approach was successfully followed in his popular textbook Calculus for Engineers (1896 and later
editions). He had already promoted these ideas in Japan, where he is still remembered as a pioneer in
mathematics education.
Perry was elected a fellow of the Royal Society in 1885, and he was awarded several honorary degrees.
He supported the Institution of Electrical Engineers, the Physical Society, and the British Association for
the Advancement of Science: he held the presidency of the rst two societies for a year, and served for a
time as treasurer of the last.
The rst mathematics professor, David Henry Marshall (18481932), published relatively little, and his
few scientic papers were on physics rather than mathematics. Three of these appeared in the Proceedings
of the Royal Society of Edinburgh during 18721873, one in collaboration with Cargill Knott. These
describe experiments on the effects of heat on magnetism and on electrical conductivity, carried out in
P.G. Taits Edinburgh laboratory. From Japan, he returned briey to Edinburgh in 1881. In the next year,
he was elected a fellow of the Royal Society of Edinburgh, and he was appointed Professor of Physics
at Queens University, Kingston, Ontario in Canada, a post that he held until his retirement in 1907.
An 1882 joint paper (with C.M. Smith and R.T. Omond) in the Edinburgh Proceedings dealt with the
inuence of increased pressure in lowering the point of maximum density of water; and a nal joint paper
(with W.L. Goodwin), on the physical constants of solutions appeared in the 1884 Report of the British
Association. In Kingston, he published an Introduction to the Science of Dynamics (1898).
According to Marshalls obituarist: He enjoyed life to the full; he gloried in his walking powers.
He saw the most attractive parts of Japan, speaking the language uently (R.T.S., 19311932). His
notes of journeys in 1876 and 1878 were later reprinted, in edited form, in the Asiatic Society of Japan
Transactions (Marshall, 1888, 1889). He also accompanied his colleague W.G. Dixon on the travels
described in the latters The Land of the Morning (Dixon, 1882). For the rest of his life, he remained
an indefatigable traveller, who sailed round the world four times. On one of these journeys, he landed
in Samoa, to be greeted warmly by the ailing writer Robert Louis Stevenson, whom he had tutored in
Edinburgh. During his 25-year retirement, he lived by the shore of Lake Ontario.

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39

James Alfred Ewing (18551935) was the youngest of three sons of a Free Church of Scotland minister in Dundee. He received his early education in that city, before gaining a scholarship to Edinburgh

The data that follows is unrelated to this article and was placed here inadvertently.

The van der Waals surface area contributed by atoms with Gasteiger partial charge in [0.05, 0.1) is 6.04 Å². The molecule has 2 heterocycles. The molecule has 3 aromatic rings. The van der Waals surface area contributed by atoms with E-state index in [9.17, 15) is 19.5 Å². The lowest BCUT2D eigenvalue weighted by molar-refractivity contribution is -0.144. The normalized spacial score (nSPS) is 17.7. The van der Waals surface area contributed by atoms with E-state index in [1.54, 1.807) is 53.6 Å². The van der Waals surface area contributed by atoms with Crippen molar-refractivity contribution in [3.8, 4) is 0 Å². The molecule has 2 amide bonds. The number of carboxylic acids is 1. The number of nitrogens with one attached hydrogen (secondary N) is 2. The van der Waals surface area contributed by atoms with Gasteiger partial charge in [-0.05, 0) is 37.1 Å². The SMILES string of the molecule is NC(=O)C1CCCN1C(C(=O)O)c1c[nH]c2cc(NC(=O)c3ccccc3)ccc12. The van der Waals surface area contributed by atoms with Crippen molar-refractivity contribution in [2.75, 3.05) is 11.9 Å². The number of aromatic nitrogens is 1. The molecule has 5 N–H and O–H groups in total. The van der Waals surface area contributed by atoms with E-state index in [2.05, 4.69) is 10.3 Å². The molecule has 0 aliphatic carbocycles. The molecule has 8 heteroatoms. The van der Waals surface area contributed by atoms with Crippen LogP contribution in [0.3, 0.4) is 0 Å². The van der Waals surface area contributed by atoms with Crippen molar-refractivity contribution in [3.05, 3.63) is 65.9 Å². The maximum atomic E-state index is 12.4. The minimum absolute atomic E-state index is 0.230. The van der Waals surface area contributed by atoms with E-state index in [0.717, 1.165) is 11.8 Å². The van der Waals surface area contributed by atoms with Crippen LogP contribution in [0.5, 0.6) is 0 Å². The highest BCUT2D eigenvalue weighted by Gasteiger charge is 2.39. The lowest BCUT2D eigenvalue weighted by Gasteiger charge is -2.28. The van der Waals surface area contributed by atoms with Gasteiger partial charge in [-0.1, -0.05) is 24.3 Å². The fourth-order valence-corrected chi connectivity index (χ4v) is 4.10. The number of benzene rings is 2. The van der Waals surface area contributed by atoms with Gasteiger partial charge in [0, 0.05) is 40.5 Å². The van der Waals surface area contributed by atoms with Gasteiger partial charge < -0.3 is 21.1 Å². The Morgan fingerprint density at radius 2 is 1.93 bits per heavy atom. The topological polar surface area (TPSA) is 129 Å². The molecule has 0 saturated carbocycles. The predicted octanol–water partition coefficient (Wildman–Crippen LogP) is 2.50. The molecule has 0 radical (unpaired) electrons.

University. There, he studied engineering with H.C. Fleeming Jenkin and natural philosophy with Peter
Guthrie Tait, who both recognized his talent. Both Jenkin and Tait were close research collaborators of
William Thomson of Glasgow. Jenkin and Thomson were involved with laying submarine telegraph cables for the Great Western Telegraph Company, and Ewing was recruited to assist with this work, joining
cable-laying expeditions to South America and so delaying the completion of his Edinburgh degree till
1878. He briey taught engineering at the Watt Institute in Edinburgh; but, at Fleeming Jenkins home,
Ewing was introduced to a Japanese ofcial who was looking for a professor of mechanical engineering
and physics at the Imperial University in Tokyo. On Jenkins recommendation, Ewing was appointed,
with a three-year contract (later extended to ve), starting in 1878.
In 1883, Ewing returned to his native city as the rst professor of engineering at the new University
College, Dundee. In 1889, he failed to gain the professorship of engineering at Glasgow, following the
resignation of Rankines successor, James Thomson. But in the next year he was appointed professor of
mechanism and applied mechanics at Cambridge University, in succession to another Scot, James Stuart.
There, he was also a fellow of Kings College. Emphasising, like Stuart, the importance of laboratory
work, he succeeded where Stuart had failed in persuading a reluctant Senate to institute a mechanical
sciences tripos (essentially a degree in engineering) in 1892, and a new laboratory was founded two years
later. The new tripos was a great success, and student numbers grew rapidly. In contrast to his periods in
Tokyo and Dundee, Ewing then had little time for research, but he wrote textbooks on The Steam Engine
and The Strength of Materials. His course of public lectures on refrigeration at the Royal Institution in
London in 1897 eventually led to a 1908 work on The Mechanical Production of Cold.
In 1899, he turned down an offer of the prestigious post of director of the National Physical Laboratory.
But, in 1903, he was recruited by the Admiralty as director of naval education, responsible for implementing a new scheme for training of naval ofcers, with greater emphasis on science and engineering.
From 1906, he also served on the Ordnance Board, involved with improving explosives. Following the
outbreak of war with Germany in 1914, Ewing led a group of codebreakers, that was instrumental in
deciphering much valuable military intelligence. Appointment as Principal of Edinburgh University followed in 1916: there, until his retirement in 1929, he led an expansion of the University, creating 13 new
professorships and instituting the Ph.D. degree for postgraduate research. Ewings many public honours